A housing type about to sweep the nation

by Justin da Rosa04 May 2016
This trend in housing will help your clients more easily afford a home – and gain you larger commissions.

Multi-generational homes are the way of the future, according to one architecture expert, and they provide a more affordable option for homebuyers.

“I think realtors should be keeping an eye out for homes that can be adapted for this possibility without huge modifications or land that can be easily redeveloped,” Toon Dreessen, president of the Ontario Assocation of Architects, told REP. “(Buyers) may not be able to afford this home on your own, but think of the possibilities of being able to redevelop or re-invest to have a basement rental unit and have (their) elderly parents move in; that flexibility allows home ownership to become more affordable.”

The trend in multi-generational homes, much like the trend in condos, was borne from an increased desire to densify in big cities.

However, trying to raise families in smaller apartments is more difficult – for obvious reasons – according to Dreessen. Which is pushing many buyers to consider multi-generational homes.

“Housing prices we see for larger apartments and units price families out of the market for entry-level homes,” he said. “So, these forces are combining to suggest that a smaller-scale density, the three storey, four storey home, that has both the rental income capacity or commercial use combined with multi-generational housing allows you to address a number of issues – affordability, long-term sustainability of the investment.”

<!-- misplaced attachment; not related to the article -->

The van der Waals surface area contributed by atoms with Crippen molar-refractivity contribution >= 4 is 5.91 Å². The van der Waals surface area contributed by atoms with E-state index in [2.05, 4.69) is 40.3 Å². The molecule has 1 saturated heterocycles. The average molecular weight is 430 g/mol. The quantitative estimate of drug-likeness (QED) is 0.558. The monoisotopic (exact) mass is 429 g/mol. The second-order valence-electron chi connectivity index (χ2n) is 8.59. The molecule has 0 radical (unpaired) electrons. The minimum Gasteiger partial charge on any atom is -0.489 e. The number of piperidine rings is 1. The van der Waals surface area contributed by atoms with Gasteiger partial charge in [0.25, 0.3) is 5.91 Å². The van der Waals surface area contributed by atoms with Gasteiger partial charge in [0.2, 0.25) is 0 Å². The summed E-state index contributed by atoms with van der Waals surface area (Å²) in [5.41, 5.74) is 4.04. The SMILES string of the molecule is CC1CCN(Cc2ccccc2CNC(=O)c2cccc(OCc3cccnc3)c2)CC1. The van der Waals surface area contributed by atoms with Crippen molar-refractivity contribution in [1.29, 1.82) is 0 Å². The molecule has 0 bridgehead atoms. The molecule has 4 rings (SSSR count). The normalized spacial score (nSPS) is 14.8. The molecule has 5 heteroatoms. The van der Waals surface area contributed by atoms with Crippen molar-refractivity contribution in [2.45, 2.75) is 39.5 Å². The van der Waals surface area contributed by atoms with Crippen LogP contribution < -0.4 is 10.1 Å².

And while multi-generational homes may cost buyers more in the short-term, they do allow buyers to take on more home, with the help of their parents.

“The challenge of Millenials (or baby boomers ) having elderly parents who aren’t ready or don’t need to be in a care facility but also you don’t want them to be living alone,” Dreessen said. “It allows you to bring these factors together.”


  • by LanceH 5/4/2016 12:39:03 PM

    I've always promoted homes with income (and practice what I preach!). Now that CMHC uses 100% of rental income to help buyers qualify,
    for sure this is a gooder idea! Whether it's parents, or adult children, or strangers to income qualify, or even if it sits empty, one can still use the space as a rec room and bedroom(s) as home offices, (or music room, or craft room, or . . . or . . . )

  • by Lorenzo 5/4/2016 2:10:23 PM

    I am opposed, for the most part, to apartment rentals anywhere... because most such places attract itinerant tenants who don't take such good care of their living spaces and that's simply because they don't own them. Further, density creep means more traffic, parked cars everywhere, pizza deliveries at all hours of the night, taxi cars coming and going at all hours... the quality of life for someone who owns his/her own house next to a rental dwelling is quickly gone and big-time annoyance creeps in.

  • by Tom 5/15/2016 6:04:14 PM

    If a new development of this housing type with proper planning to prepare services for no. of households to be brought in may not be a bad idea. However, if individual modification of single properties to house multi-families in an originally single family residential area is a bad idea, it would degenerate the living environment of the community and is not fair to those who do not need a rental basement to help paying for their mortgages. If a person could not afford to buy in one neighborhood, he can go any where else that he can afford, he should not border the existing residents who are enjoying their existing living environment in the community he could not afford.

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